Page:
The mihi (opposite) heralds the beginning of a new era for Scion and acknowledges the special space that is Te Papa Tipu and which has always been at our heart. Our distinctive campus in Rotorua connects us to tangata whenua, the inherent mātauranga of our Māori-Moriori research partners and staff, and the diverse nature of local indigenous ways of thinking and being.

Also, the mihi signals our intent to show leadership as a Crown research institute to advance Māori knowledge and science alongside the traditional keepers. We recognise ancient knowledge as a heritage of cultural, scientific, national and global significance, and ensure it is included as a distinctive knowledge system contributing to Aotearoa New Zealand’s sustainable future.

We are pursuing a holistic view of the contemporary and customary interests of Māori to their forestlands, indigenous species and relative futures that considers plantation pine forests on Maori land, the care and regeneration of trees in ngahere and the potential of new mosaic planted forests and the communities of people that design and care for them. Giving credence to a Māori worldview and approach to forestry in its many forms and broader purposes is the role of the Māori Forestry Futures team.

Our Three Pou

Three pou were forged over the past year for our mana-enhancing Māori strategy, to be launched in the new financial year. The pou are mana whenua at Te Papa Tipu, Māori cultural competency and the Māori forestry roadmap.

  • Mana whenua at Te Papa Tipu

    The unique connection between Scion and Ngāti Taeotu, Ngāti Te Kahu and Ngāti Hurungaterangi hapū was enhanced over the past year through shared residence, in kaupapa related to the Te Papa Tipu Innovation Park campus redesign, specifically:

    • Cultural guidance and input into the innovation hub design features and cultural elements;
    • Engaging design and carving skills of pou whakairo to be erected along Titokorangi Drive (previously Long Mile Road) in partnership with Rotorua Lakes Council; and
    • Working alongside Scion in resource consenting processes, such as the current Storm Water Resource Consent.

    An onsite location for a mana whenua representative was offered and taken up part-time to establish a meaningful partnership. Mana whenua leadership at hui, wananga and special events now ensures that tikanga and kawa (protocol) are appropriate. Collaboration over managing other onsite tenant relationships also reached a good outcome. As the relationship continues to evolve we expect increased levels of whakawhanaungatanga, opportunity sharing and participation among the campus community.

  • Māori cultural competency

    Scion’s work has the potential to transform and improve the future treatment of our lands, waters and air, and the lives of all people visiting, living, and working in New Zealand. As we move towards the vision we pursue with our partners and stakeholders, the future will see us carrying out even more research, science and innovation in communities, on Māori-Moriori land, with indigenous trees and other forms of life from the natural world.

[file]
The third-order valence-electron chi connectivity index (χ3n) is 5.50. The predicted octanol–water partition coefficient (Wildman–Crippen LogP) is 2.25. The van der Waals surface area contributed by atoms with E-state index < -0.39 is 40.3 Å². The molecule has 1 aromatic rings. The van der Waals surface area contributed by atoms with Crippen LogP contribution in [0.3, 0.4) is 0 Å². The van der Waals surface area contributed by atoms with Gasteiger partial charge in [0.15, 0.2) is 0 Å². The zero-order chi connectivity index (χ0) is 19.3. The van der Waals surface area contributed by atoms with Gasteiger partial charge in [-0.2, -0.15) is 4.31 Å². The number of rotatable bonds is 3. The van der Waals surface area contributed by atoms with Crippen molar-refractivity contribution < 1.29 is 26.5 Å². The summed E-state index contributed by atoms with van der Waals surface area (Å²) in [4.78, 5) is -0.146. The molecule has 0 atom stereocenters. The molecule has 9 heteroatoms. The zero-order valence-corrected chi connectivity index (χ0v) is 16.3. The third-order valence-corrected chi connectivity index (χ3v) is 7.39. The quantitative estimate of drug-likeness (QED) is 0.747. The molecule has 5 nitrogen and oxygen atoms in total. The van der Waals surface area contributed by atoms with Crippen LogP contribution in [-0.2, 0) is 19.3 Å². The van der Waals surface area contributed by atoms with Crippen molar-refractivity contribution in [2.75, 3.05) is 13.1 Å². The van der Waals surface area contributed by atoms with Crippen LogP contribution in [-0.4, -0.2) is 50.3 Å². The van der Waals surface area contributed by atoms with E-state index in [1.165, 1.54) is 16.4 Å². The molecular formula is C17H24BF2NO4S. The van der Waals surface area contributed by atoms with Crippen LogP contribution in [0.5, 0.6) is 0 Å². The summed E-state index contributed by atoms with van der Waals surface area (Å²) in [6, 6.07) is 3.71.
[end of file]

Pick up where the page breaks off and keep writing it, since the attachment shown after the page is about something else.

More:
It is crucial that we keep all our staff culturally safe, equip them for quality engagement and demonstrate our commitment to working in a quality way with tangata whenua. They also need to have experiences affirming that working with matauranga and Māori-Moriori can be a personally rewarding and expansive experience.

    2019 Innovator of the Year Ian Taylor was invited to talk with staff during Māori Language Week. This talk was one of many cultural interactions that inspired staff to take up He Waka Eke Noa – Scion Te Reo 101 professional development course delivered onsite. Ian shared his story from childhood to the success of the team at Animation Research Limited and his work with the Tuia 250 project. Ian’s key messages were the value of mātauranga Māori knowledge, the intersection of science, creativity and mātauranga, being bold in the face of uncertainty and embracing innovation storytelling.

    A cultural competency needs assessment initiated a matrix of training, and 135 staff participated in these training modules. Scion’s own waiata Te Papa Tipu E sharing the Scion kaupapa was composed by staff.

  • Māori forestry roadmap – tomorrow’s forestry

    Evidence shows that a global circular bioeconomy aligns strongly with Te Ao Māori. Pre-Treaty land use and practice used knowledge that had developed with te Taiao, the systems of land and sky, for more than 700 years. Established to set a future pathway for Māori forestry, the overarching aim of the Māori Forestry Roadmap is to contribute to the processes and practices of a globally unique transition towards a future bioeconomy, championing customary kaitiakitanga practice in a whole-of-systems approach inside the primary sector, with Māori forestry leadership.

    The roadmap looks at what it will take to: expand exotic forestry, indigenous forestry and wood manufacturing pathways; build new forestry models to optimise Māori land; and conceptualise and revitalise a Māori Bioeconomy by 2030.